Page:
An expression that converts the
value of a subexpression from one type to the designated type of the
type_mark ( expression )
VHDL is a strongly typed language. This causes that objects of even
closely related types need a conversion, if they are supposed to be
The result of the conversion is an object, which type is the same as
the type specified by the type_mark (Example 1). The type of the
operand (the expression) must be known independently from the
context. Moreover, the operand cannot be an aggregate, an allocator,
the literal null, or a
A type conversion is restricted to closely related types, i.e. must
conform to the following rules::
All abstract numeric types (integers and floating point numbers) are
closely related types. When a floating-point number is converted into
an integer, the result is rounded to the nearest integer.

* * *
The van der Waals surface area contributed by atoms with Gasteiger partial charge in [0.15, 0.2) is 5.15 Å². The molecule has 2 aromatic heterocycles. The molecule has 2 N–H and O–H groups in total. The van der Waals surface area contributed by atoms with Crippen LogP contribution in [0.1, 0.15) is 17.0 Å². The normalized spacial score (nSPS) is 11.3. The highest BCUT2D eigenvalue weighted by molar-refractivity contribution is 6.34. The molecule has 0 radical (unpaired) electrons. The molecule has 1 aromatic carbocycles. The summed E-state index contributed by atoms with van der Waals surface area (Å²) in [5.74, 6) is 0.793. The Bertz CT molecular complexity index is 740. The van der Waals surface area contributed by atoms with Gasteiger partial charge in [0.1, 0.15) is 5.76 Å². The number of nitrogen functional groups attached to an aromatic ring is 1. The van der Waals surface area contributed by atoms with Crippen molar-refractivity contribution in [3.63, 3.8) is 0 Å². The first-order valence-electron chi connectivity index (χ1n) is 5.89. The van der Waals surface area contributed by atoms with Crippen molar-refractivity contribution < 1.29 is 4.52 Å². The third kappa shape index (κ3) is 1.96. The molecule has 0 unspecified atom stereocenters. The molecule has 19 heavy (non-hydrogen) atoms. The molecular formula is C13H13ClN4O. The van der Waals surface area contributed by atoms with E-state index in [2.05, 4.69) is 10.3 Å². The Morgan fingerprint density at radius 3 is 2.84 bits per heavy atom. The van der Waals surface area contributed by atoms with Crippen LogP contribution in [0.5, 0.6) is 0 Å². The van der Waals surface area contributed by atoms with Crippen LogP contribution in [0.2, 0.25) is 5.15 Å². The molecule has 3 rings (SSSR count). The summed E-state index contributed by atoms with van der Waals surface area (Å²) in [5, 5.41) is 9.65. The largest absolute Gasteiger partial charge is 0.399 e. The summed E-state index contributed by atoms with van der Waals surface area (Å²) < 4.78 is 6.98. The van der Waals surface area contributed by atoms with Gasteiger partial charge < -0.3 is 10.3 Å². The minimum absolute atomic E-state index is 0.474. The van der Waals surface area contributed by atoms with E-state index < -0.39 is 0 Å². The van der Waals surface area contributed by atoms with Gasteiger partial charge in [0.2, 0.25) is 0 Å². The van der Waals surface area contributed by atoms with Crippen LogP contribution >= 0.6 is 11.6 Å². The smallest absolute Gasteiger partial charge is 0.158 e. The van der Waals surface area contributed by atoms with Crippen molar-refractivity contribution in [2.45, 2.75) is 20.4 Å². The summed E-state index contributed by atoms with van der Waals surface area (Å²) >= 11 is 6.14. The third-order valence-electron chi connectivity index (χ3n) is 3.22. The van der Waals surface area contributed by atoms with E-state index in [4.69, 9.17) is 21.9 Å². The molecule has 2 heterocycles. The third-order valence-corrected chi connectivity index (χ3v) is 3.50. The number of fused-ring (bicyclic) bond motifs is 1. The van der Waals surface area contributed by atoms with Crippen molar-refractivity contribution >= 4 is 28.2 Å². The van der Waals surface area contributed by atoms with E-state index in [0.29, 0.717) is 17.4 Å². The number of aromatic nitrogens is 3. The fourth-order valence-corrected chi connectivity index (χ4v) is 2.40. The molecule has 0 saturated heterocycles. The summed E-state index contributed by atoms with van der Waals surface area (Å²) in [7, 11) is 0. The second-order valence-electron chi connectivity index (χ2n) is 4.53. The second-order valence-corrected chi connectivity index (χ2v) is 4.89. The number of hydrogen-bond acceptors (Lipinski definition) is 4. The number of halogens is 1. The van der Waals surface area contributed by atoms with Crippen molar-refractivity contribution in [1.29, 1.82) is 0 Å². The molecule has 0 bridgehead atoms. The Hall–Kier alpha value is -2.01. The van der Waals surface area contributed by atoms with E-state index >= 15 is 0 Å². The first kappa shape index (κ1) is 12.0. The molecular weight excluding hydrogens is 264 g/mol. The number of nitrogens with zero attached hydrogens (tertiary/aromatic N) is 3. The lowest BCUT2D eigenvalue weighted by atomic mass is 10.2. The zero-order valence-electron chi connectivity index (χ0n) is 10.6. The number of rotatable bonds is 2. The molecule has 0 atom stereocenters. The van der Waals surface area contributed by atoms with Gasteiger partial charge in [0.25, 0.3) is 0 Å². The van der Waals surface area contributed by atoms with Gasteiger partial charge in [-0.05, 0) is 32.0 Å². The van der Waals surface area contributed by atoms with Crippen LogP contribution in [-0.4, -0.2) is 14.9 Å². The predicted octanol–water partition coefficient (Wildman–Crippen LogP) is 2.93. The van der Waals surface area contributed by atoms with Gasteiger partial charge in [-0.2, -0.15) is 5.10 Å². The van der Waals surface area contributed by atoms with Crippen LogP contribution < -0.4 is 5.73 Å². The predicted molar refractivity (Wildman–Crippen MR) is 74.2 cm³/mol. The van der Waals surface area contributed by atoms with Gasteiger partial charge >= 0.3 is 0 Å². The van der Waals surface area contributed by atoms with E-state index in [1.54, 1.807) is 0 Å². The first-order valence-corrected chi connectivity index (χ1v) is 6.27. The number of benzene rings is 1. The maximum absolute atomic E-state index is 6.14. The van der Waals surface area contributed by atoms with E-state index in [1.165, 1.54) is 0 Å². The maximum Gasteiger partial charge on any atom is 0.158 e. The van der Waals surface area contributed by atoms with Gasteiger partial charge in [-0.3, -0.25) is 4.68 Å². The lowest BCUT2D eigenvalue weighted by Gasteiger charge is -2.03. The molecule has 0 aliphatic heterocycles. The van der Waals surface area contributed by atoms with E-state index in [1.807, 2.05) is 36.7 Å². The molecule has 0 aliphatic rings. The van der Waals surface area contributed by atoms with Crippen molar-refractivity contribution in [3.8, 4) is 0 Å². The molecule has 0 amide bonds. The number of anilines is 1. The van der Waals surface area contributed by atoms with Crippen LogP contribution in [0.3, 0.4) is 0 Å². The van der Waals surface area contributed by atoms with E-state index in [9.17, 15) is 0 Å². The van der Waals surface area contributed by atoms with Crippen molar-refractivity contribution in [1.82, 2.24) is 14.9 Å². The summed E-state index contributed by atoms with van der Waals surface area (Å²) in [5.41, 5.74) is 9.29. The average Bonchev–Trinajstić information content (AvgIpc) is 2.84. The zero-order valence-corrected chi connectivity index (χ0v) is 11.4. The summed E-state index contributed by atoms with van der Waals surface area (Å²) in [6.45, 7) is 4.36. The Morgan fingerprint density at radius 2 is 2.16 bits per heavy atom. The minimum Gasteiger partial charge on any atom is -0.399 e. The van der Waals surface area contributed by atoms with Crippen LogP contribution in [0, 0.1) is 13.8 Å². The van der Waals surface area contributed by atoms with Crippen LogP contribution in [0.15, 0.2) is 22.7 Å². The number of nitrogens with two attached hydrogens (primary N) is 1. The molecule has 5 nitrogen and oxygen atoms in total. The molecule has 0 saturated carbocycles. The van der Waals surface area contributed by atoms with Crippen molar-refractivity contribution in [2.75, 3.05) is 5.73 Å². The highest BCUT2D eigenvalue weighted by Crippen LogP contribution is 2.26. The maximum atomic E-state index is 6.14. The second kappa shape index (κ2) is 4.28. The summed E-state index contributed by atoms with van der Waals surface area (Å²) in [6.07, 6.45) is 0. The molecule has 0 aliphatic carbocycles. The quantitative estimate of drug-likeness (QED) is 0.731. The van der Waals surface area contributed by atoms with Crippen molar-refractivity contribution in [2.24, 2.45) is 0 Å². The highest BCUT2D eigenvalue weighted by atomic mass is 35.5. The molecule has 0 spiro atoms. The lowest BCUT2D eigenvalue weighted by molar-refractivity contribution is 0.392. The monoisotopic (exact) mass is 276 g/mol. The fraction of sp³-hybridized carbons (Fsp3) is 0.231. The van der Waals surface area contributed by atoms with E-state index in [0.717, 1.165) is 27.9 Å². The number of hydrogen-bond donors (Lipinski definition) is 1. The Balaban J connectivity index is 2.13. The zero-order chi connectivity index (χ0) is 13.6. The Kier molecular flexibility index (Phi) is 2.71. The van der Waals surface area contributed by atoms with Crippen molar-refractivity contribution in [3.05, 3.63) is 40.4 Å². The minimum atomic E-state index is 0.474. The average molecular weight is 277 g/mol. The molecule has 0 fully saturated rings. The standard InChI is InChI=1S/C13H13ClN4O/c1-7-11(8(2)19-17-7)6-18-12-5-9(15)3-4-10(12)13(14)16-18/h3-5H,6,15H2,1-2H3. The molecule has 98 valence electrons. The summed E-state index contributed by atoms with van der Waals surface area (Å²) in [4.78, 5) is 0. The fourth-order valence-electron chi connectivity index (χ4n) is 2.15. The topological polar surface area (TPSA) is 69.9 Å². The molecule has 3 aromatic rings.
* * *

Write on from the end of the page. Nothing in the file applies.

Two arrays are closely related types if:
Both arrays have the same dimensions,
their elements are of the same type,
for each range, the index types are the same or closely related.
No other types are closely related.
If the type_mark indicates an unrestricted array type, then after the
conversion the range boundaries are moved from the operand. If the
type_mark indicates a restricted array type, then the range
boundaries of the array are described based on this type. After the
conversion, the elements values of the array are equal to the
elements values before the conversion.
Param_Calc : integer;
. . .
Data_Calc := Integer(74.94 * real(Param_Calc));
This assignment contains two type conversions: first Param_Calc is
converted to a real value in order to multiply it with a universal
real. Then the result of the multiplication is converted back to an
integer and assigned to Data_Calc.